Because of the continuing rapid growth in health spending, a lot of time and effort has been devoted to finding those sub-segments of spending where there may be inappropriate or avoidable use. One such sub-segment is emergency room use. The number of emergency departments has shrunk in recent years, but overall visits are up. ER visits tend to be costly and there are concerns about the quality and continuity of care resulting from ER use. A recent Data Brief from the National Center for Health Statistics at the CDC gives some detail on emergency room use, based on calendar year 2007. (CDC Brief) About 20% of Americans had at least one ER visit during that year.
Older persons were more likely to have a visit and visit frequency decreased with increasing income. Medicaid beneficiaries were by far the most likely to have used the ER, compared to those with Medicare, private insurance or no insurance. For those under 65, the uninsured were no more likely than those with private insurance to have had at least one ER visit, debunking the notion that just being uninsured leads to ER visits. In addition, persons with and without a usual source of care were equally likely to visit the emergency room. Finally, the number of ER visits deemed to be non-emergent did not vary significantly across those with Medicaid coverage, private insurance and no insurance.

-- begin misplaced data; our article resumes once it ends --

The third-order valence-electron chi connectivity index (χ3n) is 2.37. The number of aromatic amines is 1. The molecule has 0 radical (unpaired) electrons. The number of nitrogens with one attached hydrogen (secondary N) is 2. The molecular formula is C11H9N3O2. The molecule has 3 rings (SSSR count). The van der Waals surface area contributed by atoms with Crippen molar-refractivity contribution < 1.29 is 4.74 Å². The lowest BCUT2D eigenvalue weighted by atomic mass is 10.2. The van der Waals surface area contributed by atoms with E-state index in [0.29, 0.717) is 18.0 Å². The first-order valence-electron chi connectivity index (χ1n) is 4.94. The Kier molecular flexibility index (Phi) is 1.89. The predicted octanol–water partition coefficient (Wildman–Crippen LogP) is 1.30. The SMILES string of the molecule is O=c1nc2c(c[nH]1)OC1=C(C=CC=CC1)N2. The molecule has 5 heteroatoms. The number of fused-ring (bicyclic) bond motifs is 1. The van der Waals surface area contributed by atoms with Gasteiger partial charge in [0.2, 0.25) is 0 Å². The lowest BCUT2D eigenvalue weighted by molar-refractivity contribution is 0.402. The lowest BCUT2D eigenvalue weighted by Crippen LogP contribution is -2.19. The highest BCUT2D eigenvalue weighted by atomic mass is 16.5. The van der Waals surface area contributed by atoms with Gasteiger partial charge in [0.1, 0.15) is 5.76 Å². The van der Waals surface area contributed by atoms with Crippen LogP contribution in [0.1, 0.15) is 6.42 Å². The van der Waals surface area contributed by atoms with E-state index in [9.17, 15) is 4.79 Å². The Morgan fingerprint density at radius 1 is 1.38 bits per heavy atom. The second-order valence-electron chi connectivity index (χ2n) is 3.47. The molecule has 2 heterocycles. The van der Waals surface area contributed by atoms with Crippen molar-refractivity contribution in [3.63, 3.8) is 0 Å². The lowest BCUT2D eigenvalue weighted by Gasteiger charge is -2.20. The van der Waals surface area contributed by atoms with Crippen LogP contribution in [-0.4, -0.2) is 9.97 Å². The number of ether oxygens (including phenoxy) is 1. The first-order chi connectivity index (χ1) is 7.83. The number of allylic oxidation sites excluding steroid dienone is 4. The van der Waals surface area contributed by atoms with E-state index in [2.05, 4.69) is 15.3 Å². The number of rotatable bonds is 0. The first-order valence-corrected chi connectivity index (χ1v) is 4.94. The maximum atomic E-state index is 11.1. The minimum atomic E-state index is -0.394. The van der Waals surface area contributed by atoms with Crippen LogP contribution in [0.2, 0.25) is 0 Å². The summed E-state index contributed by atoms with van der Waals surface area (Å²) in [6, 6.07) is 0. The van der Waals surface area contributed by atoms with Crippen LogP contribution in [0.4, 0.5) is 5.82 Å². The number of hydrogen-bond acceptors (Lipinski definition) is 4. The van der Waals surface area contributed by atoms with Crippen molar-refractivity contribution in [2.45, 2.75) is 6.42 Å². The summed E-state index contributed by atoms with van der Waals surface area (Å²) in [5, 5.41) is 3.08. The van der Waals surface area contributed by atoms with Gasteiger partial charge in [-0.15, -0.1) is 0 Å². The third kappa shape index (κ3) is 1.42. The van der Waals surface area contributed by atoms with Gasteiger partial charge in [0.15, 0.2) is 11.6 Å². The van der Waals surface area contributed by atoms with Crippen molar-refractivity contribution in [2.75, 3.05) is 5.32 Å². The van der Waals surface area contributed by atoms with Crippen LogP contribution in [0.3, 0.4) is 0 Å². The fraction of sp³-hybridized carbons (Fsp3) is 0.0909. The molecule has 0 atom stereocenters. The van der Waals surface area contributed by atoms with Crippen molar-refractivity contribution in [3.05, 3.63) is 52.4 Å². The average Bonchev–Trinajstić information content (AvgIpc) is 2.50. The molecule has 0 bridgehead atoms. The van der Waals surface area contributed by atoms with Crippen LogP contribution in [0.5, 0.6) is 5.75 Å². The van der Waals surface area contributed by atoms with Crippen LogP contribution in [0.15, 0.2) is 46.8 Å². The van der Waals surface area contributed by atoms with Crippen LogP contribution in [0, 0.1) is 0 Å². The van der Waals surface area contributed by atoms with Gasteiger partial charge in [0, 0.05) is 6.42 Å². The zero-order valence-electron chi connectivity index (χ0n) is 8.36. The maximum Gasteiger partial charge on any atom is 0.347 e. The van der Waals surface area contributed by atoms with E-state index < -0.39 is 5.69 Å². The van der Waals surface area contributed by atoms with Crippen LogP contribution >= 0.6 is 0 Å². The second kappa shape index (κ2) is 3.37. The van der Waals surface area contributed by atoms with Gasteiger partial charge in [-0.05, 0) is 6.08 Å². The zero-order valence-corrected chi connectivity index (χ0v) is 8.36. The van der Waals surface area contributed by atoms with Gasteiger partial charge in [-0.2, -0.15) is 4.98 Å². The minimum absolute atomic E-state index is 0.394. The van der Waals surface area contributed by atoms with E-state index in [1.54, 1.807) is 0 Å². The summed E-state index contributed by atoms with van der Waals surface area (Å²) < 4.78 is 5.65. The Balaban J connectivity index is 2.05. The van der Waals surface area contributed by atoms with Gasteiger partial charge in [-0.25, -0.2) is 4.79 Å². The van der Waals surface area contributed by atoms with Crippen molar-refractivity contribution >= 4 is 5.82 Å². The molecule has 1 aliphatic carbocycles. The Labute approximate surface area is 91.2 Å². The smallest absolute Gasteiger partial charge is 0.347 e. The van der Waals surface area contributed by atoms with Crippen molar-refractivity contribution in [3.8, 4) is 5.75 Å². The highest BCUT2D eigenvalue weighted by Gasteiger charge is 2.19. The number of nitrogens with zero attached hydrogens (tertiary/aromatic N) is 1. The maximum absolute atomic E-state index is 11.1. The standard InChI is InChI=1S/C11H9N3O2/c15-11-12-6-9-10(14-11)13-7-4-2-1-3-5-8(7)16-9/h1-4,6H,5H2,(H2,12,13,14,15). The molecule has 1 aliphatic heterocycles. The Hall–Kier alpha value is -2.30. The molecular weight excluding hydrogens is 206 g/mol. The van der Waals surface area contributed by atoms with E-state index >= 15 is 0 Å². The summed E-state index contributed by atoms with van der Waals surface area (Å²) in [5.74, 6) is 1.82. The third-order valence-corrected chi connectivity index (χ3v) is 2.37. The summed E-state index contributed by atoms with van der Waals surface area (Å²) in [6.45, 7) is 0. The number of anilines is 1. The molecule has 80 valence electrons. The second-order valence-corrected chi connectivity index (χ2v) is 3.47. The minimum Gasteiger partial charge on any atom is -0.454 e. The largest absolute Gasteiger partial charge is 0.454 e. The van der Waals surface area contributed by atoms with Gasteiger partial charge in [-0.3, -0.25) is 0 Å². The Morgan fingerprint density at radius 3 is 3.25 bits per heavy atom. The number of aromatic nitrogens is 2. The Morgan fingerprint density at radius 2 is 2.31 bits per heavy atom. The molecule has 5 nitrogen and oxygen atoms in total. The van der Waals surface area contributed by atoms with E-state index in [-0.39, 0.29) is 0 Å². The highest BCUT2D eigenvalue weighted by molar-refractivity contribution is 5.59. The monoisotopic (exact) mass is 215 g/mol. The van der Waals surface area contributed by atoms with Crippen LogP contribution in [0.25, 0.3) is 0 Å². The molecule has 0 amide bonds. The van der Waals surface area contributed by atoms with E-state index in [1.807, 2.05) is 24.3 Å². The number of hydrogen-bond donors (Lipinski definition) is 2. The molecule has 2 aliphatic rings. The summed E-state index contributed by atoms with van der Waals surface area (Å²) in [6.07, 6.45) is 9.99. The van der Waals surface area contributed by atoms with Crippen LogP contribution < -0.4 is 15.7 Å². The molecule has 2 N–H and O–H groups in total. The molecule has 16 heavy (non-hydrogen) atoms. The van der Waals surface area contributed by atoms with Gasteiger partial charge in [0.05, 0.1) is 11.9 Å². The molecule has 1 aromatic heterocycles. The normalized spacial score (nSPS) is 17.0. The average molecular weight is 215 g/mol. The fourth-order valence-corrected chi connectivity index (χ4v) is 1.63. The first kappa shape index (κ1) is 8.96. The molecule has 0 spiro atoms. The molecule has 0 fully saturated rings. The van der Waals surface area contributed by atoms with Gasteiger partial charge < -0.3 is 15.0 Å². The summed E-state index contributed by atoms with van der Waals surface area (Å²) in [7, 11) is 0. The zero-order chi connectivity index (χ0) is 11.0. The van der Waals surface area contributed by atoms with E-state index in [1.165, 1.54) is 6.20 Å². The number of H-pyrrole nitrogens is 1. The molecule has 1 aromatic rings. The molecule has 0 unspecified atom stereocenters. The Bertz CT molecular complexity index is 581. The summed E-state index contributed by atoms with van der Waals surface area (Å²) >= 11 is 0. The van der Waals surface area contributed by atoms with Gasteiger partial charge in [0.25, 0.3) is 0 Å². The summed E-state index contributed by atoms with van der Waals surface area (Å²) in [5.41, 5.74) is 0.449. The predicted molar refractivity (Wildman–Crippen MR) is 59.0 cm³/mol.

This statistical brief makes it clear that having or not having some form of insurance coverage and having or not having a usual source of care has nothing to do with going to an ER, so providing coverage to more people isn’t likely to reduce ER utilization, in fact, based on the Medicaid expansion, it would likely increase it. The results of the brief are consistent with the Massachusetts experience, where ER use continued to rise after that state’s reform law was passed. The real issue, it appears, is why Medicaid patients, who presumably have access to a regular physician, are such heavy users of ER services.